Frequently asked questions about Mexico

  1. Are there opportunities to snorkel or dive?
  2. Are there opportunities to swim?
  3. Can I pre-book transfers and extra nights?
  4. Do I need a sleeping mat or sleeping bag?
  5. Do I need a visa?
  6. Do I need to take a mosquito net?
  7. Do I need vaccinations or malaria tablets?
  8. Do they cater for vegetarians in Mexico?
  9. How are communications?
  10. How is accommodation arranged if I book alone?
  11. How is the electricity situation?
  12. Is Mexico dangerous?
  13. What about my passport?
  14. What are the best festivals and when do they take place?
  15. What is the accommodation like?
  16. What is the best time to travel?
  17. What is the recommended currency for Mexico?
  18. What is the time difference?
  19. What kind of clothing and other stuff is practical to take?
  20. What kind of luggage should I take?
  21. What kind of transportation is used?
  22. What local customs do I need to bear in mind?
  23. What other activities and sports could I do?
  24. Which travel guides and maps?
  25. Are there guidelines for interactions with tribes?

1. Are there opportunities to snorkel or dive?
There are various possibilities for watersports. At Playa del Carmen you can go snorkelling and scuba diving.
2. Are there opportunities to swim?
In Playa del Carmen, Xcaret and Xel-Ha (located in neighbouring Playa Car) you will have the opportunity to swim.
3. Can I pre-book transfers and extra nights?

Yes you can pre book transfers (arrival only) and extra nights with Shoestring.You can add these to your booking form.

4. Do I need a sleeping mat or sleeping bag?
It is not necessary to bring a sleeping bag with you on our Mexico trips.
5. Do I need a visa?

You are responsible for having a valid passport and visa when you travel. Please check the embassy if you need a visa for Mexico and check here for the current situation. At present, UK and other EU nationals do not need a visa but you do need a tourist card which can be obtained by completing immigration forms on arrival or during your flight into Mexico. Make sure you inquire at least a month before departure so that in the event that you do need a visa, you do not run into time problems.

6. Do I need to take a mosquito net?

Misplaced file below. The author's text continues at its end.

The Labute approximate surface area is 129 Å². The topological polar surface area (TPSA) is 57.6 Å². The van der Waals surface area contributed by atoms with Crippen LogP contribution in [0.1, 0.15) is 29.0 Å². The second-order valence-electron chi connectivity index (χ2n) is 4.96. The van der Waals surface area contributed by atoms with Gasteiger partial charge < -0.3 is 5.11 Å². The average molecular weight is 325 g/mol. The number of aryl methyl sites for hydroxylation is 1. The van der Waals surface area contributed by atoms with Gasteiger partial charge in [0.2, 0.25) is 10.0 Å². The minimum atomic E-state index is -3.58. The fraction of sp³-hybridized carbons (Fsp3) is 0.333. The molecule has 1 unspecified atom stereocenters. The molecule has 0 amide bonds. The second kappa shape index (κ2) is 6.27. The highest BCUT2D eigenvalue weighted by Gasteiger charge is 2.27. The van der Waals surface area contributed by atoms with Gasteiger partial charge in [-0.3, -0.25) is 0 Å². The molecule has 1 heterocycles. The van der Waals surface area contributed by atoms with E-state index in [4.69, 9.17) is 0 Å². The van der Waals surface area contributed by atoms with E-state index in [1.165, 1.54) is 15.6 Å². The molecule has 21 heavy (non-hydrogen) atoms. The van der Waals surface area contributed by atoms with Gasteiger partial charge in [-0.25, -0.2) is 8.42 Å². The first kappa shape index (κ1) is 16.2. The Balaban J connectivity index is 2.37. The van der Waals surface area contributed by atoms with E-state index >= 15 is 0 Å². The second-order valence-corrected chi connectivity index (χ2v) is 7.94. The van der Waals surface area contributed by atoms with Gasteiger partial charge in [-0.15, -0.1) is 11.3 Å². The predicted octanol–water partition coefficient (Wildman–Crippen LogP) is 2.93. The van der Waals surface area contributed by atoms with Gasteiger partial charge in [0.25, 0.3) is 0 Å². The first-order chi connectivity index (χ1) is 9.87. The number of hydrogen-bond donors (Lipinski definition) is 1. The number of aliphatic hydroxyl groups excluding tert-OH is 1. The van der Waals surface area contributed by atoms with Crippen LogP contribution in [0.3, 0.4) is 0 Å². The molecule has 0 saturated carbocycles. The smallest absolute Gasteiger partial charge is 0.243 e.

A mosquito net is not needed in your luggage.
7. Do I need vaccinations or malaria tablets?
Please click here for questions regarding vaccinations or malaria tablets for this country and then contact your GP or a specialised health clinic and make an appointment to get your injections and pills. Please make sure that you allow at least six weeks for a full program of injections. Two weeks should suffice for people who have already had a few vaccinations. You are responsible for having the right protection when going on tour.
8. Do they cater for vegetarians in Mexico?
There are many restaurants serving delicious vegetarian dishes in Mexico.
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22. How are communications?

Making telephone calls from Mexico is not a problem. You can make calls easily and internet cafes are everywhere.

23. How is accommodation arranged if I book alone?

If you book alone you will share your room with a fellow traveller (same sex when possible) unless you have booked a single room.

24. How is the electricity situation?

Please click here to check what voltage and plugs are in use in this country. You could consider taking a universal electric plug.

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26. Is Mexico dangerous?

There is no need to be worried but you should exercise caution, particularly in the big cities. Keep money and other valuables close to you or safely stowed away at all times.

27. What about my passport?
You need a passport that is valid for at least 6 months from the date of your departure. You are responsible for having a valid passport and visa when you travel.
28. What are the best festivals and when do they take place?

Mexico is renowned for its colourful celebrations and festivals. Virtually every month of the year features a national holiday or fiesta, and each city celebrates the day of its patron saint. Mexicans celebrate Christmas (Navidàd), Epiphany (January 6) and Easter. The macabre Día de los Muertos, or Day of the Dead, celebrated on November 2 (All Soul’s Day), is one of Mexico’s most distinctive national holidays. It is the believer’s conviction that on this day the souls of their beloved deceased return to earth. In the week preceding Día de los Muertos, markets bulge with essential items such as candy skulls and papier-mâché skeletons. All over the country, people gather at cemeteries to picnic on the graves of their ancestors and departed loved ones. December 12 is another important day in the Mexican National Holiday calendar. It is the Dia de Virgen de Guadalupe, the country’s most popular religious icon. 

29. What is the accommodation like?

You will sleep mainly in comfortable mid-range hotels 

30. What is the best time to travel?
Mexico enjoys a tropical climate so temperatures depend more on sea level than the time of year. The temperature varies from twenty degrees Celsius in the highlands to about thirty degrees on the coasts. There are only two seasons: rainy and dry. The dry period runs from mid November to mid May, the rainy season runs from mid May to mid November. In the rainy season, plants blossom and the foliage looks emerald green. Normally the sun shines in the morning followed by cooling showers in the afternoon.